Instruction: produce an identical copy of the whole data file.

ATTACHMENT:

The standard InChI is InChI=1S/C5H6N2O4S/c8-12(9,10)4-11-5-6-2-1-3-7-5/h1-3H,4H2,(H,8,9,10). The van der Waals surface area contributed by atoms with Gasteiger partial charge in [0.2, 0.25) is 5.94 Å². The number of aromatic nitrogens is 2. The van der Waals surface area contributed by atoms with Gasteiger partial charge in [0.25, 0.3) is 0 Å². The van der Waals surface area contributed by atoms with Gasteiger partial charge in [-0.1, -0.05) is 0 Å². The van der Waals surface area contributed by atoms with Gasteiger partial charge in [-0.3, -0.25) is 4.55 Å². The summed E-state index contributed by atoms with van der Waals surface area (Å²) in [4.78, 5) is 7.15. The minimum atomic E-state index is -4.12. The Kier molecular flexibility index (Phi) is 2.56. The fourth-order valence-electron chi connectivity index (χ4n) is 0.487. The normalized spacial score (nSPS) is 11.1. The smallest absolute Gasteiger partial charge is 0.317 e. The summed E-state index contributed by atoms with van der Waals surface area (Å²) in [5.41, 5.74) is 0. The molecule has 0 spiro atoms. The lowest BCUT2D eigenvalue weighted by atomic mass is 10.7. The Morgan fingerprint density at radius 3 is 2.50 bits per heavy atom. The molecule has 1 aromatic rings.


The standard InChI is InChI=1S/C5H6N2O4S/c8-12(9,10)4-11-5-6-2-1-3-7-5/h1-3H,4H2,(H,8,9,10). The van der Waals surface area contributed by atoms with Gasteiger partial charge in [0.2, 0.25) is 5.94 Å². The number of aromatic nitrogens is 2. The van der Waals surface area contributed by atoms with Gasteiger partial charge in [0.25, 0.3) is 0 Å². The van der Waals surface area contributed by atoms with Gasteiger partial charge in [-0.1, -0.05) is 0 Å². The van der Waals surface area contributed by atoms with Gasteiger partial charge in [-0.3, -0.25) is 4.55 Å². The summed E-state index contributed by atoms with van der Waals surface area (Å²) in [4.78, 5) is 7.15. The minimum atomic E-state index is -4.12. The Kier molecular flexibility index (Phi) is 2.56. The fourth-order valence-electron chi connectivity index (χ4n) is 0.487. The normalized spacial score (nSPS) is 11.1. The smallest absolute Gasteiger partial charge is 0.317 e. The summed E-state index contributed by atoms with van der Waals surface area (Å²) in [5.41, 5.74) is 0. The molecule has 0 spiro atoms. The lowest BCUT2D eigenvalue weighted by atomic mass is 10.7. The Morgan fingerprint density at radius 3 is 2.50 bits per heavy atom. The molecule has 1 aromatic rings.